Do pets that tested positive for SARS-CoV-2 show symptoms similar to humans?

In the few confirmed cases of SARS-CoV-2 in domestic dogs and cats, there have been reports of mild respiratory symptoms. Complete recovery is expected in all animals.

We currently know that cats have similar receptors for SARS-CoV-2 as humans. Like humans, cats may react differently to exposure to the virus, with some being more susceptible than others. It is therefore recommended to keep pets away from infected people and to keep pets away from infected people.

What about the hygiene and care of my pets (rabbits, guinea pigs, hamsters, reptiles, birds)

COVID-19 is a human virus and its greatest risk is transmission between people.

There is still no evidence that pets (see above) can carry or transmit the virus that causes COVID-19 in humans. As a precautionary measure, we recommend keeping pets in a safe enclosure and away from COVID-19 positive people.

Should I hand in my pet to make sure it doesn't pass the virus on to my family?

No. There is currently no evidence that domestic dogs or cats can be a source of infection for humans or other animals. Keeping pets can have positive effects on health, emotional and social bonds. Therefore, it is recommended to follow responsible animal husbandry and hygiene measures to keep families and pets together and to protect them from disease.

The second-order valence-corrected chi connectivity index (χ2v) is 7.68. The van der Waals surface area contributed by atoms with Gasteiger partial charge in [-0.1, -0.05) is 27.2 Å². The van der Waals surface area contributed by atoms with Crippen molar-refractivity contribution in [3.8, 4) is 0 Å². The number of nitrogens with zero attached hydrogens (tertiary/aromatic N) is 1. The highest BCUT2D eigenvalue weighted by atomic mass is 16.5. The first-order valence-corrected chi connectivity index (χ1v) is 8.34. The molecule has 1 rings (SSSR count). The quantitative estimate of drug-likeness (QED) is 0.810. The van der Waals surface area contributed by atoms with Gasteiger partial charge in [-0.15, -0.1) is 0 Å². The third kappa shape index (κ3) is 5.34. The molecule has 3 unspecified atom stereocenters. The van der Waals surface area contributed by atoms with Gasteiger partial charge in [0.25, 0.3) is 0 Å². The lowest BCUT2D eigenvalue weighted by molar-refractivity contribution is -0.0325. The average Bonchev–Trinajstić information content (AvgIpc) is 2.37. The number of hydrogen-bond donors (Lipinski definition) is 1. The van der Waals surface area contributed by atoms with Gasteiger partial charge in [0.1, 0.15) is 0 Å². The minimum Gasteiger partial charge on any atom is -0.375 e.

The SARS-CoV-2 virus that causes COVID-19 is a human virus (human pathogen). The greatest known risk of transmission at this time is from person to person. However, people who test positive for COVID-19 should be isolated from other people and pets, as recommended by the World Health Organization (WHO). Everyone should continue to follow general hygiene rules - especially thorough hand washing before and after handling pets.

Why is information about COVID-19 constantly changing?

COVID-19 is an emerging disease and the situation is constantly changing. We learn more about the disease COVID-19 and the SARS-CoV-2 virus every day.

Where can I get up-to-date and reliable information?